As far as the new pulp/dieselpunk thing goes, we’ve never really intended to start or support new genres. We started the anthologies well before we even knew about either movement. Chris and I would just sit around and discuss different literary movements and genres, and we agreed that pretty much all genre fiction came out of the old pulps. When we discussed doing an anthology that covered all these genres, we settled on PULP! as the title. I’m not going to go into who thought of the name first because this is, like most half-remembered things between brothers, a point of contention. Extreme contention.

Chris:             Basically, I pick stories I like. Good stories I’d like to read over and over. I’m the one who reads them over and over and has to edit them, so they better be damn good. The genre of pulp is so broad, that it includes most stories that I get.

Julie:               What made you jump into the world of publishing?

Craig:             Honestly, we’d been looking at the comic book stuff for my original idea, and I just thought to myself: “This can’t be that hard, can it?” One of my good friends told us that he’d give us the seed money . . . which didn’t really amount to much money, to tell you the truth. Chris and I split the legal fees for incorporating and the cost of a desktop printer. I already knew how to use Indesign for layout, and Chris was familiar with Photoshop. He’d already edited a book for an acquaintance of ours, and got back in the habit of proofreading and copyediting. And that was that. We put out a call for short stories and had the first PULP! a few months later.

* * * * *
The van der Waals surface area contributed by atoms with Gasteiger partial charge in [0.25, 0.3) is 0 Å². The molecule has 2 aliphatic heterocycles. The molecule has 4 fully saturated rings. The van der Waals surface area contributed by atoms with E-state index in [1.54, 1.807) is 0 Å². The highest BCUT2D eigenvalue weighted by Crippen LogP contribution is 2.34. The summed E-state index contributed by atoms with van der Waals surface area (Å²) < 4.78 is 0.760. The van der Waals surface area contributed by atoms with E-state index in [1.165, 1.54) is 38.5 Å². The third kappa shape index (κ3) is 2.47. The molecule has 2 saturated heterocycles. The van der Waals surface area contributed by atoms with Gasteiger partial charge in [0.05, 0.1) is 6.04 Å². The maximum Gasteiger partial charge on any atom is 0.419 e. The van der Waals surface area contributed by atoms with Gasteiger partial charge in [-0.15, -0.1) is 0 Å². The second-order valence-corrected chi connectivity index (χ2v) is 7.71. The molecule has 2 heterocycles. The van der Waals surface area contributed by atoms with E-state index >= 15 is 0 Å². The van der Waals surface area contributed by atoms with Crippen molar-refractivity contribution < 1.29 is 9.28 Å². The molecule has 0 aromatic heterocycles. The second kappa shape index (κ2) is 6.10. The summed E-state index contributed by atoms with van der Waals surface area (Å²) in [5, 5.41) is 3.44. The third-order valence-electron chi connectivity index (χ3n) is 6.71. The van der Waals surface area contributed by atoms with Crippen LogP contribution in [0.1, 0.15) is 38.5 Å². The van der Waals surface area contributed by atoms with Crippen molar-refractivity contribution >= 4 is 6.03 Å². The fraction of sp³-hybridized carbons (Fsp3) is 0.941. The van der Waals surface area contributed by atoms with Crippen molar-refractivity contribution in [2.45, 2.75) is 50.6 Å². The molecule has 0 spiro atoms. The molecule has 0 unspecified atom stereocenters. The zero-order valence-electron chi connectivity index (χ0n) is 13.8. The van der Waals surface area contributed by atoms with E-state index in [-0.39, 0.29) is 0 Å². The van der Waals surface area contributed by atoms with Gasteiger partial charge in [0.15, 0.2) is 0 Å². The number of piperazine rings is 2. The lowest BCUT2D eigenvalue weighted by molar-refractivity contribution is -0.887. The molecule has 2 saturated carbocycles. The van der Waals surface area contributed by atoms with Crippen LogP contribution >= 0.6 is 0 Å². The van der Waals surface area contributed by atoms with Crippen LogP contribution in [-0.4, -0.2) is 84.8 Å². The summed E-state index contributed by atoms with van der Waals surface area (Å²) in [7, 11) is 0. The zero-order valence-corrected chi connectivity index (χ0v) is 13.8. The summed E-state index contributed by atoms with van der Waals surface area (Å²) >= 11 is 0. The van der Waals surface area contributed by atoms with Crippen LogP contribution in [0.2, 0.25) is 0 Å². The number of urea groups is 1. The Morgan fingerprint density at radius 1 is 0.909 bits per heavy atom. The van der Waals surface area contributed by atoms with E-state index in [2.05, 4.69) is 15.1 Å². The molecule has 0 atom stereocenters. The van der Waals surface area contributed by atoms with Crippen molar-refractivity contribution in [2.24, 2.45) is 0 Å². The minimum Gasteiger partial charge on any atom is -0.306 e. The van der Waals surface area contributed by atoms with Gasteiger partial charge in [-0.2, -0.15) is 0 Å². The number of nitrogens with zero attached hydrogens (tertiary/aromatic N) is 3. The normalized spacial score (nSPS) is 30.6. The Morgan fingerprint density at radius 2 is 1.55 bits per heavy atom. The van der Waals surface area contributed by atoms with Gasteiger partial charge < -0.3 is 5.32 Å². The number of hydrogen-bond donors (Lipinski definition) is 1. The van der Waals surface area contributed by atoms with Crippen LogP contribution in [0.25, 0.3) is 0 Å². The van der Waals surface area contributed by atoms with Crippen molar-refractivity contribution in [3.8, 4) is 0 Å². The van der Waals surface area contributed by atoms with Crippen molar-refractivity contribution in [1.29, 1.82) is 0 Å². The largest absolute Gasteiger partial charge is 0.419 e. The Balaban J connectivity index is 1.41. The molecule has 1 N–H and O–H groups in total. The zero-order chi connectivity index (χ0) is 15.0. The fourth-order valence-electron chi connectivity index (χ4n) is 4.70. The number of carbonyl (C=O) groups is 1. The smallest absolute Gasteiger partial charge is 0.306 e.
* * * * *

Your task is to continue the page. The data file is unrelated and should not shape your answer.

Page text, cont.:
Chris:             The anthology idea was a great starting point. Craig and I were at a comic book convention looking and pricing artists, when I just said to him, let’s publish a short story anthology and figure out the kinks of publishing early on as an experiment. It worked well for us, we put out a semi-yearly publication that created a quick catalog for a start-up publisher. I have a BA in English, and why the hell should I not use it? 

Julie:               You’re brothers. What’s it like working with a sibling?

Craig:             Yes. I’m the younger brother. Working with a sibling is awful and wonderful at the same time. We have the same general ideas about most things, which makes completing a project pretty easy. But we really get into it about the small stuff. It took us almost four scream-filled hours to write a paragraph. Mind you, it was an important paragraph, and, when we were finished, it was a great paragraph, but we still were at each others throats for four hours over the damned thing.

Chris:             I agree with Craig fully, which will be probably one of the few times I do. We’ve got a difference of five and a half years between us, so there’s the age dynamic, but we also like a lot of the same things, especially music, art, and literature. It can be quite infuriating at times, but when it comes down to the bottom line, we both have the best interests of the project at heart. Basically, we’re both passionate people. We also know each other very well and know which buttons to push. I hate and love him, but I also know he hates and loves me just the same. We have good chemistry together and play off each others weaknesses and strengths. To tell you the truth, he’s the best creative and business partner I’ve ever worked with.